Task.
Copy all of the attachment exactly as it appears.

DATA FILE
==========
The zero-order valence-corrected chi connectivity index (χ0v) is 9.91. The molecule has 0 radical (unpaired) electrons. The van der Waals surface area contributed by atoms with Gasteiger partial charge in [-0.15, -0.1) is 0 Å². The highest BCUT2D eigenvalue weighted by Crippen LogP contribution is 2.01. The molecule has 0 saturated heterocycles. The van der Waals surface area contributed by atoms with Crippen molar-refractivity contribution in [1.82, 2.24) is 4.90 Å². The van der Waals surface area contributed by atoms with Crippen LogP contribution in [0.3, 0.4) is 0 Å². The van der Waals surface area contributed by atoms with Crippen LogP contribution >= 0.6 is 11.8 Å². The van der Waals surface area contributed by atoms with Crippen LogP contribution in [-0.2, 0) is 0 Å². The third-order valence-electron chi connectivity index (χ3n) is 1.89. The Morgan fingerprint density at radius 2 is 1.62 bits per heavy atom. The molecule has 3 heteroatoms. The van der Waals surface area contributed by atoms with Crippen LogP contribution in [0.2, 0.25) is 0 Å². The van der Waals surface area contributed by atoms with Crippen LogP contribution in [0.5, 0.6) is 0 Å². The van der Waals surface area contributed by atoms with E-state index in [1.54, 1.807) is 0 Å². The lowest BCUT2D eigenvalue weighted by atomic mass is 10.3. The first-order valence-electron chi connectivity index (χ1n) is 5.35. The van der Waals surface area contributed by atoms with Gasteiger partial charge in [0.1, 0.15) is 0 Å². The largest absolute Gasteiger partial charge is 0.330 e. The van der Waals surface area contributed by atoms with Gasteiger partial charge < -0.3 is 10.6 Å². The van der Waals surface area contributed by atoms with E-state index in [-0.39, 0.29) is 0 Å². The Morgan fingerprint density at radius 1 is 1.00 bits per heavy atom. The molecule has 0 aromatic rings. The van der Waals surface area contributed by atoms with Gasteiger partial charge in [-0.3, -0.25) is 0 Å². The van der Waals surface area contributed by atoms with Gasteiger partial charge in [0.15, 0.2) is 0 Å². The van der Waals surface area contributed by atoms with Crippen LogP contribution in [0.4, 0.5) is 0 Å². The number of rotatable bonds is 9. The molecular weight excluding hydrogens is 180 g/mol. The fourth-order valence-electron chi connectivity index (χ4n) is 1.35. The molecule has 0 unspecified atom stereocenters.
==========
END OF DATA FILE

The zero-order valence-corrected chi connectivity index (χ0v) is 9.91. The molecule has 0 radical (unpaired) electrons. The van der Waals surface area contributed by atoms with Gasteiger partial charge in [-0.15, -0.1) is 0 Å². The highest BCUT2D eigenvalue weighted by Crippen LogP contribution is 2.01. The molecule has 0 saturated heterocycles. The van der Waals surface area contributed by atoms with Crippen molar-refractivity contribution in [1.82, 2.24) is 4.90 Å². The van der Waals surface area contributed by atoms with Crippen LogP contribution in [0.3, 0.4) is 0 Å². The van der Waals surface area contributed by atoms with Crippen LogP contribution >= 0.6 is 11.8 Å². The van der Waals surface area contributed by atoms with Crippen LogP contribution in [-0.2, 0) is 0 Å². The third-order valence-electron chi connectivity index (χ3n) is 1.89. The Morgan fingerprint density at radius 2 is 1.62 bits per heavy atom. The molecule has 3 heteroatoms. The van der Waals surface area contributed by atoms with Crippen LogP contribution in [0.2, 0.25) is 0 Å². The van der Waals surface area contributed by atoms with Crippen LogP contribution in [0.5, 0.6) is 0 Å². The van der Waals surface area contributed by atoms with E-state index in [1.54, 1.807) is 0 Å². The lowest BCUT2D eigenvalue weighted by atomic mass is 10.3. The first-order valence-electron chi connectivity index (χ1n) is 5.35. The van der Waals surface area contributed by atoms with Gasteiger partial charge in [0.1, 0.15) is 0 Å². The largest absolute Gasteiger partial charge is 0.330 e. The van der Waals surface area contributed by atoms with Gasteiger partial charge < -0.3 is 10.6 Å². The van der Waals surface area contributed by atoms with E-state index in [-0.39, 0.29) is 0 Å². The Morgan fingerprint density at radius 1 is 1.00 bits per heavy atom. The molecule has 0 aromatic rings. The van der Waals surface area contributed by atoms with Gasteiger partial charge in [-0.3, -0.25) is 0 Å². The van der Waals surface area contributed by atoms with Gasteiger partial charge in [0.15, 0.2) is 0 Å². The van der Waals surface area contributed by atoms with Crippen LogP contribution in [0.4, 0.5) is 0 Å². The number of rotatable bonds is 9. The molecular weight excluding hydrogens is 180 g/mol. The fourth-order valence-electron chi connectivity index (χ4n) is 1.35. The molecule has 0 unspecified atom stereocenters.